In Maryland, there are two types of divorce. There is a Limited Divorce and an Absolute Divorce.  A Limited Divorce is filed to seek temporary child support, alimony, custody, and use and possession of the family home and family-use property. It is mostly used to gain access to the Maryland Court system for parties living separate and apart, but for less than 12 months.

An Absolute Divorce is known as a “final” divorce. The major difference is that in an absolute divorce proceeding, the parties have access to the benefits of the Marital Property Act. The division of marital property cannot be accomplished in a limited divorce. As time passes, a Limited Divorce can be amended for an Absolute Divorce.

It is important to note that there is no such thing in Maryland as a Court proceeding for a “legal separation.” You are legally married until you are issued a Judgment of Absolute Divorce. If you want to resolve your separation legally, you can enter into a Separation or Settlement Agreement.

Grounds for a Limited Divorce are:

  • Cruelty of treatment of the complaining party or minor child;

  • Excessively vicious conduct towards the complaining party or minor child;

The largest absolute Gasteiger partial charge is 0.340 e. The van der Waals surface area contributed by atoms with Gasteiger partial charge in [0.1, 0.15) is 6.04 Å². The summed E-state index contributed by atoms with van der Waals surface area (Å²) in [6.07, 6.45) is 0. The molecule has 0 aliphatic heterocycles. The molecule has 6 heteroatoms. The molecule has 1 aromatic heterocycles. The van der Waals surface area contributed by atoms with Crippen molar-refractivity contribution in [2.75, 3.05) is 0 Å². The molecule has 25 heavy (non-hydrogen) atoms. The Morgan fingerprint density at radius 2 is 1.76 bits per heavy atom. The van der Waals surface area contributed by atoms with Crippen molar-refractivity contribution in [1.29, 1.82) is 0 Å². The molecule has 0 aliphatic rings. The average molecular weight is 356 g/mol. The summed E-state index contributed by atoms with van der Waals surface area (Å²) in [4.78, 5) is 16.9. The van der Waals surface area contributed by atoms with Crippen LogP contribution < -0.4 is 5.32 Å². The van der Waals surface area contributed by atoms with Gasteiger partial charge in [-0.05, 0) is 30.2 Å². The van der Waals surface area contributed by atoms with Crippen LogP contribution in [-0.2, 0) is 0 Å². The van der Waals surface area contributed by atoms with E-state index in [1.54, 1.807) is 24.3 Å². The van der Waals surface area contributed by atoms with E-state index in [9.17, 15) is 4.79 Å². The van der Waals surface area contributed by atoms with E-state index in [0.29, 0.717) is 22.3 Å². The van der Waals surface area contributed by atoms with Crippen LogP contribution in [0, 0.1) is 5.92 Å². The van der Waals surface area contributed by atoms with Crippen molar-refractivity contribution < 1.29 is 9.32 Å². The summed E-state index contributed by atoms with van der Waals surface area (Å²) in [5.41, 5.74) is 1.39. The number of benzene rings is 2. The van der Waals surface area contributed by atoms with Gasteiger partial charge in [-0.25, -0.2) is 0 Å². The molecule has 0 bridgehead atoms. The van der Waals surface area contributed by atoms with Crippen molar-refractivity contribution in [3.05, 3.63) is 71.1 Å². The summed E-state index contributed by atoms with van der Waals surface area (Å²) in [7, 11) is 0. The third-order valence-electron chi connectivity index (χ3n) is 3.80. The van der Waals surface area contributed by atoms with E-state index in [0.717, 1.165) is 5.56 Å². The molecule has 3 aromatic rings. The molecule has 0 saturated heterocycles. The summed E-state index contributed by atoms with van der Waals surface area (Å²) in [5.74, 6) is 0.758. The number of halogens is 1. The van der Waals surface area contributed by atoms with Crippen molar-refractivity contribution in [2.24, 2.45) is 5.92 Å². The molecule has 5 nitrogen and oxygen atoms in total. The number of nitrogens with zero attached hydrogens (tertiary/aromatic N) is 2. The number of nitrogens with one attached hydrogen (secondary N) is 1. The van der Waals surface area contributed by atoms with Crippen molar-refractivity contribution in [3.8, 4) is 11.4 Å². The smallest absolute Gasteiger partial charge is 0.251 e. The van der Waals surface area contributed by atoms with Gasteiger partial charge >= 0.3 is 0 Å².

• Desertion; or

  • Separation, if the parties are living separate and apart without cohabitation.


Grounds for an Absolute Divorce are:

  • Adultery (defined as sexual intercourse between a married person and person other than a lawful spouse);

  • Desertion, if it has continued for more than 12 months prior to filing;

  • Felony or Misdemeanor conviction if before filing the opposing party has been sentenced to three or more years in prison and has already served 12 months of the sentence;

  • A 12-month physical separation prior to filing;

  • Insanity (if the insane spouse has been confined to a mental institution for at least three years and insanity is incurable);

  • Cruelty of treatment towards the complaining party or a minor child, if no reasonable hope or expectation of reconciliation; or

  • Mutual consent of the parties with a signed agreement addressing all issues arising out of the marriage.


 While one party must testify in support of the grounds for divorce, with the exception of adultery grounds, you do not need a witness to corroborate that testimony. 


As experienced Divorce Lawyers in Baltimore, Towson, and Maryland, we work with clients to determine the best strategy to file for and obtain a divorce.